Follow part 1 of this tutorial
Thanks go out to Ryan Barber for this tutorial. See more of his work at http://www.behance.net/rbarber
From the upper-left corner of the Gradient palette, drag the Gradient swatch to the Swatches palette. Select a triangle and click on the new swatch; this applies it to the selected triangle. We can specify the location and direction of our gradient by selecting the triangle, pressing G and clicking where we want the gradient to begin, then dragging our cursor to the point where we want it to end. Repeat this click and drag process in different locations, adjusting the gradient slider, until it accurately represents the photograph’s colours.
As we fill our grid shapes with solid colours and gradients, we need to make sure that we can clearly distinguish all of our triangles. If any triangles start to merge together then the image will begin to appear flat and lack that third dimension. Colour hues, colour values or gradient angles may need to be adjusted. Refer back to the base photograph for reference and remember: you should always be able to distinguish the edge of every side of every triangle.
It’s time to add some colour adjustments and lighting effects in Photoshop. Hit Select All and then Copy. Now open up Photoshop and create a new document by pressing Cmd/Ctrl+N. Photoshop will automatically set up the new file to fit the dimensions of your illustration. Once again, if you want to get this printed then set your workspace to Image>Mode>CMYK. If you want this illustration to be used online, select Image>Mode and then choose the RGB colour mode instead. Paste as ‘Pixels’ and press OK.
We’re going to change the model’s hair so that it includes vibrant purple tones. In Illustrator, lock the photograph by selecting it and pressing Cmd/Ctrl+2. Select all of the shapes that form her hair, except for the buzzed area around her ears. Individually select each triangle with the regular selection tool. Hold down the Shift key and click on each desired triangle, continuing to add to the selection. Once all of the hair is selected, press Cmd/Ctrl+C. Switch over to Photoshop and then press Cmd/Ctrl+V.
Back in Photoshop, we now have two separate layers. The complete illustration should be on the bottom layer and the layer with just the hair should be set at the top of the stack. Change the hair layer’s name from Layer 2 to Hair by double-clicking directly on the layer’s name; a white box will appear around it. Type in Hair and then press the Return key. It’s always good practice to keep all layers intuitively labeled, no matter how few layers a file may contain.
Now that we have an editable hair layer, we can make colour changes to it. Double-click just to the right of the Hair layer’s name; the Layer Style dialog will appear. In the left-hand column of options there are a lots of different Layer Styles. Select Gradient Overlay. Photoshop will default the gradient style to black and white, which will be previewed for us. If you don’t see the applied gradient overlay, tick the Preview checkbox under the New Style button.
Set this gradient overlay’s blend mode to Color Burn. This particular blend mode creates a rather interesting effect, which can be seen in our example. Photoshop achieves this effect by looking at the colour channel information and then darkening the base colour, which it does by increasing the contrast between the base and the blend colours. The next thing for us to do is click on the gradient slider to activate the Gradient Editor. Here we will specify which swatches will make up the Gradient Overlay applied to the woman’s hair.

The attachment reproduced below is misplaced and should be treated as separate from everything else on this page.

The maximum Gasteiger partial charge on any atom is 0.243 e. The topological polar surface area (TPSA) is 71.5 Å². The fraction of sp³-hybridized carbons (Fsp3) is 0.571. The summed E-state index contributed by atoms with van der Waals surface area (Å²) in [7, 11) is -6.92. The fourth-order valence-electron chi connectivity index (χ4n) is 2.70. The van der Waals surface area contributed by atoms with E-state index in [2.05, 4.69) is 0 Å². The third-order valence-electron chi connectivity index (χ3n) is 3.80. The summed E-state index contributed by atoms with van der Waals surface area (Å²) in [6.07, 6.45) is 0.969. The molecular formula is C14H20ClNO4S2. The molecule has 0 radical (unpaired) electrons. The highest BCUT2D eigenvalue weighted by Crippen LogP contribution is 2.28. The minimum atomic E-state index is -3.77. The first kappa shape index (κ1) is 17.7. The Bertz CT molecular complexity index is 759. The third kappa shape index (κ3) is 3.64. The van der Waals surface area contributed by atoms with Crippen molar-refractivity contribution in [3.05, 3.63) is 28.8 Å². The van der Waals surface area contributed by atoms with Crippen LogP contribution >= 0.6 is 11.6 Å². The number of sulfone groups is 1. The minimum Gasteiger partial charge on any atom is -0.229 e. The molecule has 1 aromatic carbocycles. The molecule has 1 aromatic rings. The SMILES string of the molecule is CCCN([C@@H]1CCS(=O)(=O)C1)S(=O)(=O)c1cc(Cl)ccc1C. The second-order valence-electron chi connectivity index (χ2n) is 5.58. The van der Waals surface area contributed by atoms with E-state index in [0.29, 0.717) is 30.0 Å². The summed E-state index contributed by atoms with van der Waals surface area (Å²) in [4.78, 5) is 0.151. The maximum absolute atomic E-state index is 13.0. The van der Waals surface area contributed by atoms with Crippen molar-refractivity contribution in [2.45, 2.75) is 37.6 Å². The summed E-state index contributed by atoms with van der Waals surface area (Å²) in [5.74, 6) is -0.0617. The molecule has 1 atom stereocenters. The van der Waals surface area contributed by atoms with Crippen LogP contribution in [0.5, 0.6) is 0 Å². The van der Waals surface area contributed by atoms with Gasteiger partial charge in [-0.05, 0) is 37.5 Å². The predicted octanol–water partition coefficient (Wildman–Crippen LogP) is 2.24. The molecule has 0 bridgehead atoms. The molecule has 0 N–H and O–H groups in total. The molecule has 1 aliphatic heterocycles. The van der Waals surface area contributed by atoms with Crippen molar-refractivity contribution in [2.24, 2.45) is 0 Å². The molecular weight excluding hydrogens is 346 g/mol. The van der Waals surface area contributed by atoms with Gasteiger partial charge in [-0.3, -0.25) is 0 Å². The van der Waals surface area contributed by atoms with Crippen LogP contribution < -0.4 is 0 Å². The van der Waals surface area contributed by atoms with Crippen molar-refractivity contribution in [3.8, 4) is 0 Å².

The first thing to do is to click on the black swatch at the bottom-left of the gradient slider, as indicated in the lower of the two windows shown. This will activate the colour stop at the bottom-left of the gradient, which you’ll find under the Stops section at the very bottom of the window. Ours is a black stop colour, as seen in the upper of the two windows shown; click on it to activate the Select Stop Color dialog.
The stop colour will default to a field of red. Click and select an area of purple in the Select Color Stop colour swatch. Notice how the woman’s hair now looks slightly purple. Click OK twice to continue. We don’t want the purple to stand out too much – it will look more realistic to dial the opacity back a little bit. In the Layer Style dialog set Opacity to 70%, Style to Linear, Angle to -100˚, Scale to 75% and check the Align with Layer tickbox.
The polygons are beginning to pop now as these vibrant gradients work with the defined edges to create a 3D effect. Next we’ll make the model’s buzzed hair a darker purple. In Illustrator, copy the associated areas then paste these into Photoshop. Now we apply our new Gradient Overlay to this. Set the Gradient Overlay’s blend mode to Color Burn. Set Opacity to 85%, Angle to 140˚, Scale to 115%, and then set the stop colour’s RGB values to R:83, G:0, B:136.
We’re going to make our polygonal punk model’s ring a brighter, baby blue colour that will give it a more of a gemmed feel. Switch over to Illustrator again and then copy and paste the ring into Photoshop. Set the Gradient Overlay’s blend mode to Overlay. Then set Opacity to 100%, Angle to 119˚ and Scale to 150%. Back inside the Gradient Editor, set the left-hand swatch’s RGB values to R:168, G:209, B:255. Then set the right-hand swatch’s RGB values to R:58, G:146, B:255.
The final step is to create a separate adjustment layer that will bring everything together. Head down to the bottom of the Layers palette and then click on the Create New Fill or Adjustment Layer icon. Select Levels from the pop-up menu. While holding down the Opt/Alt key, click in between the Ring Levels layer and the Ring layer. Now, any changes that you make in the Adjustments palette will be applied to the layer below it. Change the first Output Level value to 45, as shown.